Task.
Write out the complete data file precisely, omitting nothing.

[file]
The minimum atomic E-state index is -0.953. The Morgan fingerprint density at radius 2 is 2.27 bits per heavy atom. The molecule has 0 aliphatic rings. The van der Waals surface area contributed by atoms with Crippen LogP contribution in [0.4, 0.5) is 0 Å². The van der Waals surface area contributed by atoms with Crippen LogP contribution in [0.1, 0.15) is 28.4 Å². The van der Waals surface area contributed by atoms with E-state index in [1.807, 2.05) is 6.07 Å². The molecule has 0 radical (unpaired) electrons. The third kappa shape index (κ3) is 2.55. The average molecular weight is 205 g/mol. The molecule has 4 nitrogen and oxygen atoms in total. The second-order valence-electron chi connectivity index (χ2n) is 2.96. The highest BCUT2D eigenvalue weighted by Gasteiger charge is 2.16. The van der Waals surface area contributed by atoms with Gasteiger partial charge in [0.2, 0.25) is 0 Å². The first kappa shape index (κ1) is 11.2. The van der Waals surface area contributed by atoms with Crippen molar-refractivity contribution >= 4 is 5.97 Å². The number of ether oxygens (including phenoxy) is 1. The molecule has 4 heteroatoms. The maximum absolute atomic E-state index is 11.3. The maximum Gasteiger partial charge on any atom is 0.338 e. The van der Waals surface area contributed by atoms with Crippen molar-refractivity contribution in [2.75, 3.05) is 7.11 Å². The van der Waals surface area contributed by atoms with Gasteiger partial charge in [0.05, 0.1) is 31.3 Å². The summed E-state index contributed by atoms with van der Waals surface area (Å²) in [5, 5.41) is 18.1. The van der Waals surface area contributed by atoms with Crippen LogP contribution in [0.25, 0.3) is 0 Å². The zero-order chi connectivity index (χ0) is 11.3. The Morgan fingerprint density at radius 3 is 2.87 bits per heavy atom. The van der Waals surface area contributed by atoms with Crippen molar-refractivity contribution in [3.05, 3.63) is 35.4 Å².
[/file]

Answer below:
The minimum atomic E-state index is -0.953. The Morgan fingerprint density at radius 2 is 2.27 bits per heavy atom. The molecule has 0 aliphatic rings. The van der Waals surface area contributed by atoms with Crippen LogP contribution in [0.4, 0.5) is 0 Å². The van der Waals surface area contributed by atoms with Crippen LogP contribution in [0.1, 0.15) is 28.4 Å². The van der Waals surface area contributed by atoms with E-state index in [1.807, 2.05) is 6.07 Å². The molecule has 0 radical (unpaired) electrons. The third kappa shape index (κ3) is 2.55. The average molecular weight is 205 g/mol. The molecule has 4 nitrogen and oxygen atoms in total. The second-order valence-electron chi connectivity index (χ2n) is 2.96. The highest BCUT2D eigenvalue weighted by Gasteiger charge is 2.16. The van der Waals surface area contributed by atoms with Gasteiger partial charge in [0.2, 0.25) is 0 Å². The first kappa shape index (κ1) is 11.2. The van der Waals surface area contributed by atoms with Crippen molar-refractivity contribution >= 4 is 5.97 Å². The number of ether oxygens (including phenoxy) is 1. The molecule has 4 heteroatoms. The maximum absolute atomic E-state index is 11.3. The maximum Gasteiger partial charge on any atom is 0.338 e. The van der Waals surface area contributed by atoms with Crippen molar-refractivity contribution in [2.75, 3.05) is 7.11 Å². The van der Waals surface area contributed by atoms with Gasteiger partial charge in [0.05, 0.1) is 31.3 Å². The summed E-state index contributed by atoms with van der Waals surface area (Å²) in [5, 5.41) is 18.1. The van der Waals surface area contributed by atoms with Crippen LogP contribution in [0.25, 0.3) is 0 Å². The zero-order chi connectivity index (χ0) is 11.3. The Morgan fingerprint density at radius 3 is 2.87 bits per heavy atom. The van der Waals surface area contributed by atoms with Crippen molar-refractivity contribution in [3.05, 3.63) is 35.4 Å².